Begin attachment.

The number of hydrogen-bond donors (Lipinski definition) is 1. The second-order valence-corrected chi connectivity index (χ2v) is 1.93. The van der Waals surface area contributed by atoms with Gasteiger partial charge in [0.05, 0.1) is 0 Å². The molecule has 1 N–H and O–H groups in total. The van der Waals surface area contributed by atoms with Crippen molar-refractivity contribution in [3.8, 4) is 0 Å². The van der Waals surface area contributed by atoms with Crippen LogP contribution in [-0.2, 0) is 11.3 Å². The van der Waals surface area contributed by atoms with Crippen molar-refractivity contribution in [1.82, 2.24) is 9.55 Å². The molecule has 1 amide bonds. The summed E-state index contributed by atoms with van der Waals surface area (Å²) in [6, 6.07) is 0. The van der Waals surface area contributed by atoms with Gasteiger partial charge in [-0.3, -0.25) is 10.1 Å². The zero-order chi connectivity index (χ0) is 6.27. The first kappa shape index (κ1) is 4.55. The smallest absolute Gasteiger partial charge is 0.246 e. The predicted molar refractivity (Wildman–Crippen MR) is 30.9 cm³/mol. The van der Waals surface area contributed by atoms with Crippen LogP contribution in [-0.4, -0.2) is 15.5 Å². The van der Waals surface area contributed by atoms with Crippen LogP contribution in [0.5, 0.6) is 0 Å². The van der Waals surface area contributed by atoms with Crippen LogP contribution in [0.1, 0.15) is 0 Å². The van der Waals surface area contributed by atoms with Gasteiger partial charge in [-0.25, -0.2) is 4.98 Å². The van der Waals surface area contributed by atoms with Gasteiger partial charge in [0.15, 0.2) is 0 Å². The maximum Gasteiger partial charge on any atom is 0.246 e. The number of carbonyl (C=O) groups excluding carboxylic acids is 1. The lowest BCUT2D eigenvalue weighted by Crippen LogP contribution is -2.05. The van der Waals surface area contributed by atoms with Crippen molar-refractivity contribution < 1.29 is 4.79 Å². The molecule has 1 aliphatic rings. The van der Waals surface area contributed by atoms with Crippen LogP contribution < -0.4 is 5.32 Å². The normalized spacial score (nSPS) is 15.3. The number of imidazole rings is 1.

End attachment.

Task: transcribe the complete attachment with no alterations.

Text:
The number of hydrogen-bond donors (Lipinski definition) is 1. The second-order valence-corrected chi connectivity index (χ2v) is 1.93. The van der Waals surface area contributed by atoms with Gasteiger partial charge in [0.05, 0.1) is 0 Å². The molecule has 1 N–H and O–H groups in total. The van der Waals surface area contributed by atoms with Crippen molar-refractivity contribution in [3.8, 4) is 0 Å². The van der Waals surface area contributed by atoms with Crippen LogP contribution in [-0.2, 0) is 11.3 Å². The van der Waals surface area contributed by atoms with Crippen molar-refractivity contribution in [1.82, 2.24) is 9.55 Å². The molecule has 1 amide bonds. The summed E-state index contributed by atoms with van der Waals surface area (Å²) in [6, 6.07) is 0. The van der Waals surface area contributed by atoms with Gasteiger partial charge in [-0.3, -0.25) is 10.1 Å². The zero-order chi connectivity index (χ0) is 6.27. The first kappa shape index (κ1) is 4.55. The smallest absolute Gasteiger partial charge is 0.246 e. The predicted molar refractivity (Wildman–Crippen MR) is 30.9 cm³/mol. The van der Waals surface area contributed by atoms with Crippen LogP contribution in [-0.4, -0.2) is 15.5 Å². The van der Waals surface area contributed by atoms with Crippen LogP contribution in [0.5, 0.6) is 0 Å². The van der Waals surface area contributed by atoms with Crippen LogP contribution in [0.1, 0.15) is 0 Å². The van der Waals surface area contributed by atoms with Gasteiger partial charge in [-0.25, -0.2) is 4.98 Å². The van der Waals surface area contributed by atoms with Gasteiger partial charge in [0.15, 0.2) is 0 Å². The maximum Gasteiger partial charge on any atom is 0.246 e. The number of carbonyl (C=O) groups excluding carboxylic acids is 1. The lowest BCUT2D eigenvalue weighted by Crippen LogP contribution is -2.05. The van der Waals surface area contributed by atoms with Crippen molar-refractivity contribution < 1.29 is 4.79 Å². The molecule has 1 aliphatic rings. The van der Waals surface area contributed by atoms with Crippen LogP contribution < -0.4 is 5.32 Å². The normalized spacial score (nSPS) is 15.3. The number of imidazole rings is 1.